Wednesday, October 5, 2011

Caring: A labor on stolen time

Care workers, feminists, labor militants, read this and share your thoughts!
You can email the Jennifer Ng here

caring: a labor of stolen time
pages from a CNA's notebook

The Machine endangers all we have made.
We allow it to rule instead of obey.
To build a house, cut the stone sharp and fast:
the carver's hand takes too long to feel its way.
The Machine never hesitates, or we might escape
and its factories subside into silence.
It thinks it's alive and does everything better.
With equal resolve it creates and destroys.
But life holds mystery for us yet. In a hundred places
we can still sense the source: a play of pure powers
that -- when you feel it -- brings you to your knees.
There are yet words that come near the unsayable,
and, from crumbling stones, a new music
to make a sacred dwelling in a place we cannot own.
Rilke (Translated by Joanna Macy)
This piece is dedicated to all nursing home workers, residents and their family members.                                       Be patient with me, as I share our silenced stories.

All names have been changed to protect the identities of my coworkers and residents

I work in a place of death. People come here to die, and my coworkers and I care for them as they make their journeys.Sometimes these transitions take years or months. Other times they take weeks or some short days. I count the time in shifts, in scheduled state visits, in the sham monthly meetings I never attend, in the announcements of the “Employee of the Month” (code word for best ass-kisser of the month), in the yearly pay increment of 20 cents, and in the number of times I get called into the Human Resources office, counting down to the last one that would get me fired.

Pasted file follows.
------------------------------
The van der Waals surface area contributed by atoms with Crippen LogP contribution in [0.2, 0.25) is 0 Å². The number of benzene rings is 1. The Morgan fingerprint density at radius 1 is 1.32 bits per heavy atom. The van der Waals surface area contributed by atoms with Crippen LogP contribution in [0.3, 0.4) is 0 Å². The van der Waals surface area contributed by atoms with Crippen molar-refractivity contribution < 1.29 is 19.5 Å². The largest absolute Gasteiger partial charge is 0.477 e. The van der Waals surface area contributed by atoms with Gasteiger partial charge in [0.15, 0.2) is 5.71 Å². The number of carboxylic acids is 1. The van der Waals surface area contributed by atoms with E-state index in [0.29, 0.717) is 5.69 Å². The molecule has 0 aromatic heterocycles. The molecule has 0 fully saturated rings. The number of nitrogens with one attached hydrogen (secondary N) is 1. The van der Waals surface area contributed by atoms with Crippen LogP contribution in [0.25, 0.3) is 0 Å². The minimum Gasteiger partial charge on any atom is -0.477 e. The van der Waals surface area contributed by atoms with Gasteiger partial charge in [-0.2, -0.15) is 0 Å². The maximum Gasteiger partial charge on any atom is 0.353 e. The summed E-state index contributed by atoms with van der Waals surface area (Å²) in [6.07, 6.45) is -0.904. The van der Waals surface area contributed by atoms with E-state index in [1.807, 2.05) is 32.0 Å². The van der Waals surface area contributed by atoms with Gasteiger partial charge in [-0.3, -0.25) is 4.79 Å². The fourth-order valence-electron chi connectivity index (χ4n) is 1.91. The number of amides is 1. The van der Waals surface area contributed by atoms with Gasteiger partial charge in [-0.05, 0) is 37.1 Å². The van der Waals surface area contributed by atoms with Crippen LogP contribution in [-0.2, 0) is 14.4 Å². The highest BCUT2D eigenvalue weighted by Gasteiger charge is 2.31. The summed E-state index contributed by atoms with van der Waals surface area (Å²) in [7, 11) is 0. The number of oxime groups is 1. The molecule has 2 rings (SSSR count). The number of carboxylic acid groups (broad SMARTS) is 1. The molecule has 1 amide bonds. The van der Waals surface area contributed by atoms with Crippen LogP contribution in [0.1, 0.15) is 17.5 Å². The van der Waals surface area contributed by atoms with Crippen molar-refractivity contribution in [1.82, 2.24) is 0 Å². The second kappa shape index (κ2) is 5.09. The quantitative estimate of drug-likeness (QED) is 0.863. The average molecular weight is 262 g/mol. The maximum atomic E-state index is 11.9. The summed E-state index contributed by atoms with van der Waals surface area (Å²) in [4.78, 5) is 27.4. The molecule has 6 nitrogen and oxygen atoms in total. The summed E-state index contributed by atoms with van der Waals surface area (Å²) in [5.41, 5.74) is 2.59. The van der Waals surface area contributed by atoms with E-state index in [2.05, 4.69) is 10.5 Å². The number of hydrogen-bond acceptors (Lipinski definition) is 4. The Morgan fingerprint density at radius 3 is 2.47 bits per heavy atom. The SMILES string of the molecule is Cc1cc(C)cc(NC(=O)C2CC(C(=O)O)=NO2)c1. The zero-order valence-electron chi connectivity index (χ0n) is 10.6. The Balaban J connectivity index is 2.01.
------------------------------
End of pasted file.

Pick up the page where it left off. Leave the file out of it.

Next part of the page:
The nursing home residents also have their own rhythms. Their time is tracked by scheduled hospital visits; by the times when loved ones drop by to share a meal, to announce the arrival of a new grandchild, or to anxiously wait at their bedsides for heart-wrenching moments to pass.  Their time is measured by transitions from mechanical food to pureed food, textures that match their increasing susceptibility to dysphagia, their appetite changing with the decreasing sensitivity of their taste buds. Their transitions are also measured by the changes from underwear to pull ups and then to diapers. Even more than the loss of mobility, the use of diapers is often the most fearsome adaptation. For many people, lack of control over urinary functions and timing is the definitive, undoubted mark of the loss of independence to dementia.  

Many of the elderly I have worked with are, at least initially, aware of the transitions they undergo, and respond with a myriad of emotions such as shame, anger, depression, anxiety and fear. Theirs was the generation that survived the great depression, armed with fervent missions of world war. Aging, that mundane human process, was an anti-climatic twist to the purported grandeur and tumultuousness of their early 20th century youth.   

“I am afraid to die. I don’t know where I will go, Jennifer,” a resident named Lara once said to me, fear dilating her eyes.

“Lara, you will go to heaven. You will be happy.” I reply, holding the spoonful of pureed spinach to her lips.

“Tell me about your son, Tobias.”

And so Lara begins, the same story of Tobias, his obedience and intelligence, which I have heard over and over again for the past year.  The son whom she loves, whose teenage portrait stands by her bedside. The son who has never visited. The son whom I have never met, but whose name and memory calms Lara down.
Continue here

No comments:

Post a Comment